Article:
Catholic Charities, she added, have three rooms currently available for temporary housing at its New Life Family Center housing development in downtown Miami and emergency food vouchers for survivors. Carrion was joined at the ground zero site by Father Juan Sosa, pastor of nearby St. Joseph Parish in Miami Beach.

“I was able to speak with Father Sosa, who mentioned he was there earlier that day as well, and while I was speaking with him someone approached him requesting some kind of assistance and he attended to them. There are a lot of people helping, assisting the families,” Carrion said.

In addition, St. Joseph Church offered its morning Mass June 25 for all those affected by the condo collapse.

Miami Archbishop Thomas G. Wenski pledged prayers for the victims, their families and first responders.

“We all woke up this morning learning about the tragic news of the partial collapse of a 12-story condominium in Surfside. Search and rescue teams continue to sift through the rubble to find survivors and to recover the bodies of those who did not. Our hearts go out to all those affected by the tragedy,” Archbishop Wenski said in a June 24 statement.

“Our Catholic Charities and local clergy have joined with other voluntary agencies and faith leaders to assist in whatever way they can,” the archbishop added.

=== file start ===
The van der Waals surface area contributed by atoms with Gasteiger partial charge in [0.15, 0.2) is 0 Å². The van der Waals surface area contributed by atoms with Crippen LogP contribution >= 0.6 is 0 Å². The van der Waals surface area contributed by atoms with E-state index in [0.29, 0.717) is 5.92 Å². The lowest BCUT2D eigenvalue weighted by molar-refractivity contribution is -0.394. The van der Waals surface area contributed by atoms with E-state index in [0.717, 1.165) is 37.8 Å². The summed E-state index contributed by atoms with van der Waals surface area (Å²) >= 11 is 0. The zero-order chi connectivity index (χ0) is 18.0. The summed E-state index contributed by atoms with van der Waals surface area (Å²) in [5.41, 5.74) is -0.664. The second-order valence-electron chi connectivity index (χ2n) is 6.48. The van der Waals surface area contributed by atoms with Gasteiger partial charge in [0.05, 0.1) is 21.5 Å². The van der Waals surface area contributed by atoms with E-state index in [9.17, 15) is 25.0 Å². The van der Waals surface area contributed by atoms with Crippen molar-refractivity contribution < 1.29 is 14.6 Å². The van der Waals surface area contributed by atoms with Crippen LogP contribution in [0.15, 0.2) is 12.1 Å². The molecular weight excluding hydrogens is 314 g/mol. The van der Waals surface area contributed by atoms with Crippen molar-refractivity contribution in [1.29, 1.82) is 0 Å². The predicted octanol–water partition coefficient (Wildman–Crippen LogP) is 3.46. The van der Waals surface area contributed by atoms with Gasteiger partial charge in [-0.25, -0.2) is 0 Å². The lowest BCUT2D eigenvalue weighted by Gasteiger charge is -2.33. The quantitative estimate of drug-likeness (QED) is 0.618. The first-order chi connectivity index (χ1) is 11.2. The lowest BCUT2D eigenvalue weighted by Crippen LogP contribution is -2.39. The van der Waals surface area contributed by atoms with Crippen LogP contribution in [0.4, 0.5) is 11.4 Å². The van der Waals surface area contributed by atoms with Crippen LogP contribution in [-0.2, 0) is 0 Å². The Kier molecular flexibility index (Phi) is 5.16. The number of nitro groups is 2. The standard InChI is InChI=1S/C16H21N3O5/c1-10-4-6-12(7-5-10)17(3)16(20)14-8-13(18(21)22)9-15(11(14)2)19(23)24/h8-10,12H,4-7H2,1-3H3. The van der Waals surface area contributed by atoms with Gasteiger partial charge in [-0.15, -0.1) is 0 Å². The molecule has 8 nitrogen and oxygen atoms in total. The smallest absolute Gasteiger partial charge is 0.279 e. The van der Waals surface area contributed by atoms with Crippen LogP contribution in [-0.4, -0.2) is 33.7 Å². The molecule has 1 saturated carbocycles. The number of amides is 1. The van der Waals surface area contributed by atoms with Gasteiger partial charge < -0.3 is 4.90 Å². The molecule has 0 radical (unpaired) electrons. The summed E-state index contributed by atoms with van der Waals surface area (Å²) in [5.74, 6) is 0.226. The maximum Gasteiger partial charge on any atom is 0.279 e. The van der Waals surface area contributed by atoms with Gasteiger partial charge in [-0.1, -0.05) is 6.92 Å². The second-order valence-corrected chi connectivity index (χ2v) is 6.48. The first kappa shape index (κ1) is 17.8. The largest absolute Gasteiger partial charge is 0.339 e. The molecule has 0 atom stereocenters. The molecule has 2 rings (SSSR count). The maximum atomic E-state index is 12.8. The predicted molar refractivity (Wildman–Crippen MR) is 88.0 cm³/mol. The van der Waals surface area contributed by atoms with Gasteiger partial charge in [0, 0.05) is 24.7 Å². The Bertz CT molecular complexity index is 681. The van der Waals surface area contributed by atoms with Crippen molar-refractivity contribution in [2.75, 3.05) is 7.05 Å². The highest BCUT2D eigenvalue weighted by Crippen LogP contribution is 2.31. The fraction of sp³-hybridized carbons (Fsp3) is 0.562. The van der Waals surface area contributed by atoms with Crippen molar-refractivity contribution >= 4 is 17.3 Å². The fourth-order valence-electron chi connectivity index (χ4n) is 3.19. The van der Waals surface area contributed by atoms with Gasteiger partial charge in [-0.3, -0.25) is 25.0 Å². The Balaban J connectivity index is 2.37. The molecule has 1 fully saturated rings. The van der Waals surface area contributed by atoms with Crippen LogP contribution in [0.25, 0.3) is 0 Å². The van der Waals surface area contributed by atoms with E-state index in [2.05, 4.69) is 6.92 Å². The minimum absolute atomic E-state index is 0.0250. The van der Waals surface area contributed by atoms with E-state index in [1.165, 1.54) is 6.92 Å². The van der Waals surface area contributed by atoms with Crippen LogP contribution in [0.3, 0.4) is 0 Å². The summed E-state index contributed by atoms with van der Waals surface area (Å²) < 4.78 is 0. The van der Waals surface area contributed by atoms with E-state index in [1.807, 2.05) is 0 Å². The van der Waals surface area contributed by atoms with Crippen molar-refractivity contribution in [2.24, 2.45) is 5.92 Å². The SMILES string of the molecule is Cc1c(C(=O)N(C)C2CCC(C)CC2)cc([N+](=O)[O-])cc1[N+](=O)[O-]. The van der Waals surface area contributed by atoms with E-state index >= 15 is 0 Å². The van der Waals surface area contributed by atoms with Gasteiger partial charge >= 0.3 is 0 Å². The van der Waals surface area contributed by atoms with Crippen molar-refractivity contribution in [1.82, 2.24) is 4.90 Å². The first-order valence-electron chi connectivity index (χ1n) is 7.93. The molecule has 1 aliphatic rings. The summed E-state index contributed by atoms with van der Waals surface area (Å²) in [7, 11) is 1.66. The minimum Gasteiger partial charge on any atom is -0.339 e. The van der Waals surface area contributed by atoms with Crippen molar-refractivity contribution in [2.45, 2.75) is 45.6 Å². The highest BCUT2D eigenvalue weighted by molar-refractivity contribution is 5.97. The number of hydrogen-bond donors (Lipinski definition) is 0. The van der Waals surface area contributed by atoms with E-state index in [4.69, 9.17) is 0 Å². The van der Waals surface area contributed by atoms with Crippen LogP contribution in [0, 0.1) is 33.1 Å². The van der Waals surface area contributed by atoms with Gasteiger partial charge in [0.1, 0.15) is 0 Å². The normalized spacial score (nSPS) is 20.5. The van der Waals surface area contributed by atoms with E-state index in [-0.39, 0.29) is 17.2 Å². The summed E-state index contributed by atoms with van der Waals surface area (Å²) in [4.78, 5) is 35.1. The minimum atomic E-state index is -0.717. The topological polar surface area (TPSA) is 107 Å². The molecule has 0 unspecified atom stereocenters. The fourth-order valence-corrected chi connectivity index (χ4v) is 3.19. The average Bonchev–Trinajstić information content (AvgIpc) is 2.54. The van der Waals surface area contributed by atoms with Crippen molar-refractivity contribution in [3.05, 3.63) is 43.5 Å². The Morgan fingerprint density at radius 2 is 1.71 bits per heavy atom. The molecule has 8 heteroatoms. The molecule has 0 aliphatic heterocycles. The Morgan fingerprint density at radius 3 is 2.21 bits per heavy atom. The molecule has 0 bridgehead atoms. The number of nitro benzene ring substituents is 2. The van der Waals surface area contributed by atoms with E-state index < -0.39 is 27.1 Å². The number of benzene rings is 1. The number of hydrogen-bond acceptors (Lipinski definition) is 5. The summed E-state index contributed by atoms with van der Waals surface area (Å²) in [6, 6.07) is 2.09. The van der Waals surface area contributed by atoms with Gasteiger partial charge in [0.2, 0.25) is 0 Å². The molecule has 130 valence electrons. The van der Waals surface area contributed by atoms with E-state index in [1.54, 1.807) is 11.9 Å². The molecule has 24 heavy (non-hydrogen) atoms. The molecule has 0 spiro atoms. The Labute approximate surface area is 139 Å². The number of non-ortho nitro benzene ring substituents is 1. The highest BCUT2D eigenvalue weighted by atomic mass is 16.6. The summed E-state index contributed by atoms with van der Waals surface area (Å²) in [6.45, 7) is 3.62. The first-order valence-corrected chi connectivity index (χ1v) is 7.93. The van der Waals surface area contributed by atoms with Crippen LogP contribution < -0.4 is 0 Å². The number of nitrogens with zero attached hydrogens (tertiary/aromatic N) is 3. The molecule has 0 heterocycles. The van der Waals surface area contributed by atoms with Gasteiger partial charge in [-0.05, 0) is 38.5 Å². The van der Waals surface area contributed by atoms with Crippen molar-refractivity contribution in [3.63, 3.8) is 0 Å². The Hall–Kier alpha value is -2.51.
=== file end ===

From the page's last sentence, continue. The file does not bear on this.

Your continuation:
On behalf of Pope Francis, Cardinal Pietro Parolin, secretary of state, sent a message of solidarity to Archbishop Wenski June 26, expressing “deep sadness at the grievous loss of life.”

The pope offered his “heartfelt prayers that almighty God will grant eternal peace to those who have died comfort to those who mourn their loss and strength to all those affected by this immense tragedy, with gratitude for all the tireless efforts of the rescue workers and all engaged in caring for the injured, the grieving families and those left homeless.”

Catholic Charities of Miami launched an appeal for financial contributions for those affected by the building collapse.

Tracy writes for the Florida Catholic, newspaper of the Archdiocese of Miami.

Catholic News Service

Catholic News Service has reported from the Vatican since the founding of its Rome bureau in 1950.